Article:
MAR 13, 2020 9:52 AM PDT

Congressional Committee Advances Medical Marijuana Bills for Veterans

WRITTEN BY: C Reardon

The House Veterans’ Affairs Committee recently advanced two bills relating to veteran use of medical marijuana. 

Currently, in the United States, the Department of Veterans Affairs (VA) is unable to suggest or discuss medical marijuana as a treatment option for veterans across the country regardless of whether or not medical marijuana is legal in that particular state. At this time, thirty-three states across the nation have legalized medical marijuana and the use of cannabis for medicinal purposes.

“Now that a majority of states have legalized cannabis for medical use, it is indefensible to restrict veterans’ ability to access medical cannabis through their VA providers while members of Congress can use their federally subsidized health insurance to obtain medical cannabis recommendations from their doctors,” argues Don Murphy,  Director of Federal Policy at the Marijuana Policy Project, an advocacy group pushing for marijuana policy reform. 

 He believes that the Federal law has no right to criminalize veterans who turn to cannabis as a form of relief from conditions such as post-traumatic stress disorder (PTSD) or chronic pain.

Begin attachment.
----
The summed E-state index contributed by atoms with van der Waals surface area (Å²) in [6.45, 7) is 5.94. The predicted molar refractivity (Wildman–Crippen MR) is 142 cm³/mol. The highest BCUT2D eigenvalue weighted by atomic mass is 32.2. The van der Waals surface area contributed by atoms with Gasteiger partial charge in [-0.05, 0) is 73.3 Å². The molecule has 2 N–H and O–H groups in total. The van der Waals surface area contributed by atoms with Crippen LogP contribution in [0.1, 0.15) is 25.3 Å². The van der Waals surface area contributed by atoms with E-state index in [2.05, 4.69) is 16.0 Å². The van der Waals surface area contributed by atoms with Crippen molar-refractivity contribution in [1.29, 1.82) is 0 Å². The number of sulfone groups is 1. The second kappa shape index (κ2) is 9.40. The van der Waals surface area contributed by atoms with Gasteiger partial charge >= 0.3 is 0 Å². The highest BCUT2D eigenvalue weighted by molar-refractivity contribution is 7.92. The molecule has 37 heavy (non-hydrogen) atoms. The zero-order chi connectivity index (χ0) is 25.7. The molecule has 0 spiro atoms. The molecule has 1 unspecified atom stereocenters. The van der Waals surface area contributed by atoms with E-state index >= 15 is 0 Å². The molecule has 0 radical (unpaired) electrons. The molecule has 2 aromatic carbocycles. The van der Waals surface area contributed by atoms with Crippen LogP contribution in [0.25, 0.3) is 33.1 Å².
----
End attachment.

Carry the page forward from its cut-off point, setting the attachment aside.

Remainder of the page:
The Veterans Equal Access Act, sponsored by Rep. Earl Blumenauer (D-OR), would permit the U.S. Department of Veterans Affairs to recommend medical marijuana to their veteran patients as a treatment option for the disorders mentioned above in states where medical marijuana is legal. 

The VA Medical Cannabis Research Act, sponsored by Rep. Lou Correa (D-CA), would require that the VA prioritize research exploring the potential of cannabis as an alternative treatment for these conditions that veterans are often affected by after serving.

Photo Source: Pixabay.com

“Our nation’s veterans have been calling for alternatives to opioids for decades. Cannabis has the potential to be that alternative,” Correa said. “Many studies from around the world show cannabis’s effectiveness in treating PTSD and chronic pain. It’s time we did the research and got our vets the medications they need. We owe it to every veteran to never stop looking for ways to treat their scars.”

Sources: The Hill , Marijuana Moment 

About the Author
  • Chelsey is a content strategist and copywriter with a business degree. She has a background in public relations and marketing and enjoys writing about various topics, from health, to lifestyle, to women’s issues. Since 2016, she has written for a variety of online publications, earning well over 100,000 shares. She published her first book in 2019.
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